Most texts would agree that an expression like ##(-3)^{\frac{1}{3}}## is another notation for a root ##\sqrt[3]{-3}## and that the cube root of ##-3## exists in the real number system. However they don't define ##(-3)## to a fractional exponent when the numerator of the fraction isn't ##1##.

    With such a convention, the reason that ##(-3)^{\frac{1}{3}}## is not equal to ##(-3)^{\frac{2}{6}}## is that the former expression is a notation for a number and the latter expression is undefined.
     
  6. Jan 28, 2017 #5
    Thanks Stephen for your reply.

    I think I have a better idea now.

    If I understand correctly, what needs to happen is that the fractional exponent needs to be expressed or understood in simplest terms first. The exponent should never be a ratio of two even numbers because a factor of 2 can always be factored out.

    There is only two possibilities then, a co-prime ratio with an even denominator/root which is undefined for a negative bases, or a co-prime ratio with an odd denominator/root which is defined in the real numbers.

    Is that an accurate assessment?
     
  7. Jan 28, 2017 #6
    This is exactly what has happened in my book. And why I've been so puzzled! I'm looking forward to getting a handle on it using complex numbers.
     
  8. Jan 28, 2017 #7

    Stephen Tashi

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    You don't fully understand yet. We are dealing with a problem of definition. The question is "How is the notation ##x^{\frac{a}{b}}## defined in the arithmetic of the real numbers?". Definitions are a matter of tradition, not a matter of "true" or "false". We are asking question about how a notation is defined, not about a what a number is equal to - because until a notation is defined , it doesn't represent a particular number.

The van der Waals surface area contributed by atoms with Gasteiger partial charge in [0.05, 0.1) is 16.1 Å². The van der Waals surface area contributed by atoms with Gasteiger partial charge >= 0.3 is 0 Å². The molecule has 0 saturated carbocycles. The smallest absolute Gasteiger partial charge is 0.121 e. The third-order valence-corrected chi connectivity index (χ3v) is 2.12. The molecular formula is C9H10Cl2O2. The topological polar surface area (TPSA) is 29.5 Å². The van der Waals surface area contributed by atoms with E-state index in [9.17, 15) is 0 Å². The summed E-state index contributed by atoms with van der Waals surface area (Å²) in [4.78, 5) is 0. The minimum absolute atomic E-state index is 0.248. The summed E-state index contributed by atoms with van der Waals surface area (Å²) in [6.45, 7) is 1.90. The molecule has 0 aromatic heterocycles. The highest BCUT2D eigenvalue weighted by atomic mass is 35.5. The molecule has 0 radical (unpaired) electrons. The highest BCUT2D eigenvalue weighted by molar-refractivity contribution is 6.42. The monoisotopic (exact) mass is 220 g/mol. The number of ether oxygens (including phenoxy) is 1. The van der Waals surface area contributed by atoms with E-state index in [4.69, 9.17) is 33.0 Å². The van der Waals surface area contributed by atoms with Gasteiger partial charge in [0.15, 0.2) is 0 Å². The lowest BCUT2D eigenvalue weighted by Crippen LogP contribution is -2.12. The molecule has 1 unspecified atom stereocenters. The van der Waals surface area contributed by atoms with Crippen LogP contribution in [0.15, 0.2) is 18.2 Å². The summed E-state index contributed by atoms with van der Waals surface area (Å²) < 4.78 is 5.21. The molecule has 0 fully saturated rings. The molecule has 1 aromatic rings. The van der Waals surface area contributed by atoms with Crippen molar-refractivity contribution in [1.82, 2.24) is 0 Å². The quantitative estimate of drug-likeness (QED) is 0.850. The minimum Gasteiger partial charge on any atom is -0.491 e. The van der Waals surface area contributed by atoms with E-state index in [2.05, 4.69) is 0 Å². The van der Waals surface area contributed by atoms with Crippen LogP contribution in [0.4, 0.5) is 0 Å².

I'm saying that the tradition for defining the notation ##x^{\frac{a}{b}}## in the arithmetic of the real numbers is not consistent from textbook to textbook. What do your text materials say? If you have two different books, they might say two different things.

    I think you are proposing the idea that we can define the notation ##x^{\frac {a}{b}}## when ##a## and ##b## are non-negative integers to mean: Reduce ##\frac{a}{b}## to its lowest terms. Let the reduced fraction be ##\frac{p}{q}##. Find the ##q##-th root of ##x^p## if it exists in the real number system.

    That is a possible definition for the notation. But then we have to worry about how this notation fits-in with other notation. For example, is it consistent with ##( x^ {\frac{p}{q}})^2 = (x^{\frac{p}{q}})( x^{\frac{p}{q}}) = x^{(\frac{p}{q} + \frac{p}{q})} = x^{\frac{2p}{q}}## ? If that notation holds then we would have ##( (-3)^{\frac{1}{2}} )^2 = (-3)^{\frac{2}{2}} ## but the notation on left hand side does not define a number in the real number system and the notation on the right hand does represent a real number.

    It's not a simple matter to define a system of notation dealing exclusively with real numbers that is self-consistent and implements all the familiar algebraic manipulations that we want to do. It's not surprising that some elementary algebra books "throw up their hands" and just declare that ##x^{\frac{a}{b}}## is undefined when ##x < 0##. They may implement the exception that ##x^{\frac{1}{q}}## is notation for ##\sqrt[q]{x}## and point out that this is an exception to the rule, or they may start using that notation and forget to point out that they are making an exception!

    The complex numbers are simpler in many ways, but added complexities appear - e.g. "branch points" of functions.
     
    Last edited: Jan 28, 2017
  9. Jan 28, 2017 #8
    Thanks so much for your help Stephen I think that clears it up. I think it's a case of a book giving particular definitions of the notation and convention to get past a certain point with the assumed knowledge of that level which is "good enough" until such times a deeper explanation can be given using complex numbers.

    I guess this happens with a lot of topics, a student is given enough information to progress but there are always some subtleties lurking in the background which can only be understood after a certain point of future topics.

    I think this is a good example of the issue at hand and help me get my head around the fact it's an issue of defining notation.